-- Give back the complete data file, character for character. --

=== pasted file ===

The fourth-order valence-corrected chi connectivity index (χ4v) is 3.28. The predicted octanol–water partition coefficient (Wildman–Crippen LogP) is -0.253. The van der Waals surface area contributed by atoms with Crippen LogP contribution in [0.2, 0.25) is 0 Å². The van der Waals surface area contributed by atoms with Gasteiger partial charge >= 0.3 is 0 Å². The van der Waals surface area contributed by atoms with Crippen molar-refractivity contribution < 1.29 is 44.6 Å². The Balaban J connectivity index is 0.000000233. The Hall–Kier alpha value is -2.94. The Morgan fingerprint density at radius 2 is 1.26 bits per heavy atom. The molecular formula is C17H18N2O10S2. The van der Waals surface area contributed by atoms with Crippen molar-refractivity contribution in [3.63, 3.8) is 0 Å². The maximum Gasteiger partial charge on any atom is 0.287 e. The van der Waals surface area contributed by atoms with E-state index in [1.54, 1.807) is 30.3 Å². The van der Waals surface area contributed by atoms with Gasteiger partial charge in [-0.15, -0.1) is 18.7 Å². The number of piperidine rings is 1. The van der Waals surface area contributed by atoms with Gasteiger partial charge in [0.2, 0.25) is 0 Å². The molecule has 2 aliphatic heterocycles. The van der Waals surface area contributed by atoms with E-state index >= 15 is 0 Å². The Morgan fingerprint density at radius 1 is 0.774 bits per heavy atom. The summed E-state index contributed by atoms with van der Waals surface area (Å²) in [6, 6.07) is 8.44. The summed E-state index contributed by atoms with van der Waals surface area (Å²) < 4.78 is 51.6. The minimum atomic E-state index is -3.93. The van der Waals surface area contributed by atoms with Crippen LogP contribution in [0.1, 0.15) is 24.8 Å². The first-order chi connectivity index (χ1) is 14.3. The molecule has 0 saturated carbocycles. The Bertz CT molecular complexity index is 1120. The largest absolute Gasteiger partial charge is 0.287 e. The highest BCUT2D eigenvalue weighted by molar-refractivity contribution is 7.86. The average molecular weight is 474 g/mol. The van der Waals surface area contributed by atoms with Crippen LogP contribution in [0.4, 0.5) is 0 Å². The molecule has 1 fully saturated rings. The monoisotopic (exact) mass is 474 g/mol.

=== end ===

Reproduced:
The fourth-order valence-corrected chi connectivity index (χ4v) is 3.28. The predicted octanol–water partition coefficient (Wildman–Crippen LogP) is -0.253. The van der Waals surface area contributed by atoms with Crippen LogP contribution in [0.2, 0.25) is 0 Å². The van der Waals surface area contributed by atoms with Gasteiger partial charge >= 0.3 is 0 Å². The van der Waals surface area contributed by atoms with Crippen molar-refractivity contribution < 1.29 is 44.6 Å². The Balaban J connectivity index is 0.000000233. The Hall–Kier alpha value is -2.94. The Morgan fingerprint density at radius 2 is 1.26 bits per heavy atom. The molecular formula is C17H18N2O10S2. The van der Waals surface area contributed by atoms with Crippen molar-refractivity contribution in [3.63, 3.8) is 0 Å². The maximum Gasteiger partial charge on any atom is 0.287 e. The van der Waals surface area contributed by atoms with E-state index in [1.54, 1.807) is 30.3 Å². The van der Waals surface area contributed by atoms with Gasteiger partial charge in [-0.15, -0.1) is 18.7 Å². The number of piperidine rings is 1. The van der Waals surface area contributed by atoms with Gasteiger partial charge in [0.2, 0.25) is 0 Å². The molecule has 2 aliphatic heterocycles. The van der Waals surface area contributed by atoms with E-state index >= 15 is 0 Å². The Morgan fingerprint density at radius 1 is 0.774 bits per heavy atom. The summed E-state index contributed by atoms with van der Waals surface area (Å²) in [6, 6.07) is 8.44. The summed E-state index contributed by atoms with van der Waals surface area (Å²) < 4.78 is 51.6. The minimum atomic E-state index is -3.93. The van der Waals surface area contributed by atoms with Crippen LogP contribution in [0.1, 0.15) is 24.8 Å². The first-order chi connectivity index (χ1) is 14.3. The molecule has 0 saturated carbocycles. The Bertz CT molecular complexity index is 1120. The largest absolute Gasteiger partial charge is 0.287 e. The highest BCUT2D eigenvalue weighted by molar-refractivity contribution is 7.86. The average molecular weight is 474 g/mol. The van der Waals surface area contributed by atoms with Crippen LogP contribution in [0.4, 0.5) is 0 Å². The molecule has 1 fully saturated rings. The monoisotopic (exact) mass is 474 g/mol.